“OCS was a sprint; TBS is a marathon. This six months forms every foundation that is every Marine Officer,” she said.

During the course, Johanna receives training on weapons, tactics, leadership, and protocol. This training takes place in the classroom and in the field. It is a grueling six months, but Johanna knew she was ready to take on the challenge.

“There were a couple of times that it clicked in me that this was something I needed to do. I felt so compelled to train for OCS. I never felt like I had a choice. This was something I had to do. I had to be a Marine, I had to be an officer,” she said. “The majority of our military is made up of 18- or 19-year-old kids and they have no idea what they’re in for. We send a lot of them overseas and a lot of them don’t come back. Being an officer means taking care of those sons and daughters and making sure they come back alive. That’s what drove me—knowing that’s what I would be doing as a Marine Corps Officer.”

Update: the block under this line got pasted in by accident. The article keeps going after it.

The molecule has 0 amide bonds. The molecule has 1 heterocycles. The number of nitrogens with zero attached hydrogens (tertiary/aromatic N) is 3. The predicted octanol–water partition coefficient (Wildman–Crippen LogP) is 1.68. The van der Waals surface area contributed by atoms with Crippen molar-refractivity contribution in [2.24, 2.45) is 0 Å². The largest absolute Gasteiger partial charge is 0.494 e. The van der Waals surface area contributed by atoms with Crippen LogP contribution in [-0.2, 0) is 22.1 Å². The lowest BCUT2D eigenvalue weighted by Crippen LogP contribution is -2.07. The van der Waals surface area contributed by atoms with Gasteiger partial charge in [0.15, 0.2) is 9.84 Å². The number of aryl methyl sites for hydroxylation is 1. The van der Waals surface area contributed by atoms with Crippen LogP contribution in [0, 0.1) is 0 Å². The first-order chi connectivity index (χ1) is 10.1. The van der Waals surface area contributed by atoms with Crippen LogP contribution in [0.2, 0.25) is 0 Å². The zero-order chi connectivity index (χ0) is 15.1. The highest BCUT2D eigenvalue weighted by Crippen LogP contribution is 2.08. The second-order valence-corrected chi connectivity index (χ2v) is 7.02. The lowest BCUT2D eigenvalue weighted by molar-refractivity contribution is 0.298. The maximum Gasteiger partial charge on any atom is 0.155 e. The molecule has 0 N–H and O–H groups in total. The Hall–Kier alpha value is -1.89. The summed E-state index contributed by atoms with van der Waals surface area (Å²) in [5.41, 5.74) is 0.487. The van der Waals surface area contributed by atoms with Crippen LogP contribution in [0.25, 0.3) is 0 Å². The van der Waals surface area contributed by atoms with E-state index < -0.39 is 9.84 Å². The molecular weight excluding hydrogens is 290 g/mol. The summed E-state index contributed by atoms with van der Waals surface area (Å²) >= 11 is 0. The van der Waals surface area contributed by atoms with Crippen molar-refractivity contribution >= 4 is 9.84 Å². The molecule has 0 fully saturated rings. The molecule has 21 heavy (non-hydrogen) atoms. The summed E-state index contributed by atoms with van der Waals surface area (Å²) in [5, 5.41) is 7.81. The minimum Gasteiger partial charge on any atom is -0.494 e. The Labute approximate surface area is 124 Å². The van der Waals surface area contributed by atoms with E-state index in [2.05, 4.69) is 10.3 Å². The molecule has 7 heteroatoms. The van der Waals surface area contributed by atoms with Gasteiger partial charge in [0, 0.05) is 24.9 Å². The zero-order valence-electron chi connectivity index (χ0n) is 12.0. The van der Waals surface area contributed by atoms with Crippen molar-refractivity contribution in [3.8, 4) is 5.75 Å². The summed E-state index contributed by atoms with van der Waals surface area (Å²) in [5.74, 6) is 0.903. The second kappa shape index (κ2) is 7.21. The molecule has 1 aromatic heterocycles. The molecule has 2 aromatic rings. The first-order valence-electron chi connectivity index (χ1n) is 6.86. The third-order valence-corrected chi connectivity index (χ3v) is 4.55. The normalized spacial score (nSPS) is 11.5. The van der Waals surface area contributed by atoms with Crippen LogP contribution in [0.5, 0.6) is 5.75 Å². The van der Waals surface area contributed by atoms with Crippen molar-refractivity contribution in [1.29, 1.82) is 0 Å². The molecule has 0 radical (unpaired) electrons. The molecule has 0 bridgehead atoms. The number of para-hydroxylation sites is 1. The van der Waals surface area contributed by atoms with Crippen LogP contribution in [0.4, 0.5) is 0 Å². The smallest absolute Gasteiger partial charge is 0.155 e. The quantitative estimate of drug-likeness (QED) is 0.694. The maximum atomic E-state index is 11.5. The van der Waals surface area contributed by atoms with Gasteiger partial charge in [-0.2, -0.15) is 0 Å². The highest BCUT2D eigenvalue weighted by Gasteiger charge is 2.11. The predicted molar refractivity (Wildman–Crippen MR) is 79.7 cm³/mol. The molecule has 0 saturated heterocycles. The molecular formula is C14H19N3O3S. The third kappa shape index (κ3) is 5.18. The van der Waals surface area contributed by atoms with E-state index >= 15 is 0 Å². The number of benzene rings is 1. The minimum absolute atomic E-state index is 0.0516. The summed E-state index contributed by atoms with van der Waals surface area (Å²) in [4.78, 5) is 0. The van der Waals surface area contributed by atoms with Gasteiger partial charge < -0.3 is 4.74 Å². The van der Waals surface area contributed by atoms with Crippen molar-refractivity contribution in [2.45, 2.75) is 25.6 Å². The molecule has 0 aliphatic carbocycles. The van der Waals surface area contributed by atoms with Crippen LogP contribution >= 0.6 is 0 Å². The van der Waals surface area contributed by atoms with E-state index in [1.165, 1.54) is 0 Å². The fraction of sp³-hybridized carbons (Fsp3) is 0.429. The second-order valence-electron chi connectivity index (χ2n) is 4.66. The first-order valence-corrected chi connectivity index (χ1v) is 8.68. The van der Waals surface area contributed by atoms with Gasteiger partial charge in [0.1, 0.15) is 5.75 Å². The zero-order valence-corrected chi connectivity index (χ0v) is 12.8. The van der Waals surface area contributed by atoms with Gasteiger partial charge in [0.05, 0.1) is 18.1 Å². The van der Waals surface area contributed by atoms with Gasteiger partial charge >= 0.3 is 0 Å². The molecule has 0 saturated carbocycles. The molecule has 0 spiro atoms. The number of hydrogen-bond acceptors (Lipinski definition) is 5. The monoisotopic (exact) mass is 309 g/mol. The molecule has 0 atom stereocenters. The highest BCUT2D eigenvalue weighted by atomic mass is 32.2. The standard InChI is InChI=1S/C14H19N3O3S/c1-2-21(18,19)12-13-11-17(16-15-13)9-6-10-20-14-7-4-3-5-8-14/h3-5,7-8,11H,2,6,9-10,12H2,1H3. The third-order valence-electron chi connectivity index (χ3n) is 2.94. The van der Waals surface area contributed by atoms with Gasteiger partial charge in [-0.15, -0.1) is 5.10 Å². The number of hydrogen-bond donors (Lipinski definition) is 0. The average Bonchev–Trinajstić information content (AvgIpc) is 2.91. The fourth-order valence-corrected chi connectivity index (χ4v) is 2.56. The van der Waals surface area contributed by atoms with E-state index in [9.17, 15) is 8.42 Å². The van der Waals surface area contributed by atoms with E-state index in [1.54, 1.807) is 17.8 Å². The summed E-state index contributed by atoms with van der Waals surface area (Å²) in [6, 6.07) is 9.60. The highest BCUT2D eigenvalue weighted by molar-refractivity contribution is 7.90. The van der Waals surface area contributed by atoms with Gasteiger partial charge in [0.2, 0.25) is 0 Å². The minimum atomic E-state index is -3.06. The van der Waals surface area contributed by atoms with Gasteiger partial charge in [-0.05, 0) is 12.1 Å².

Johanna hopes to pick up an aviation contract once she graduates from TBS. It’s a competitive path, she admitted, but she’s had her sights set on flying helicopters since she first began researching the Marine corps. “I’m going to try really hard. I would like to fly,” she said.

Her appetite for hard work might just be the edge she needs to secure that contract. Hard work, according to Johanna, is the only guarantee one has in life to achieve their dreams. It’s advice she often gives her younger sister, Ruth Tam, Class of 2020.

“Never ever forget the importance and necessity of hard work. I tell my sister that all the time. No matter what you have going into your life, hard work is the only thing that ever guarantees you anything,” she said. “Hard work is the basis of everything. It’s the foundation from which you grow. If it’s not hard, it’s not worth doing. If it’s easy, it’s not worth your time. You don’t grow doing easy things. It’s got to be hard. It makes you appreciate your life more.”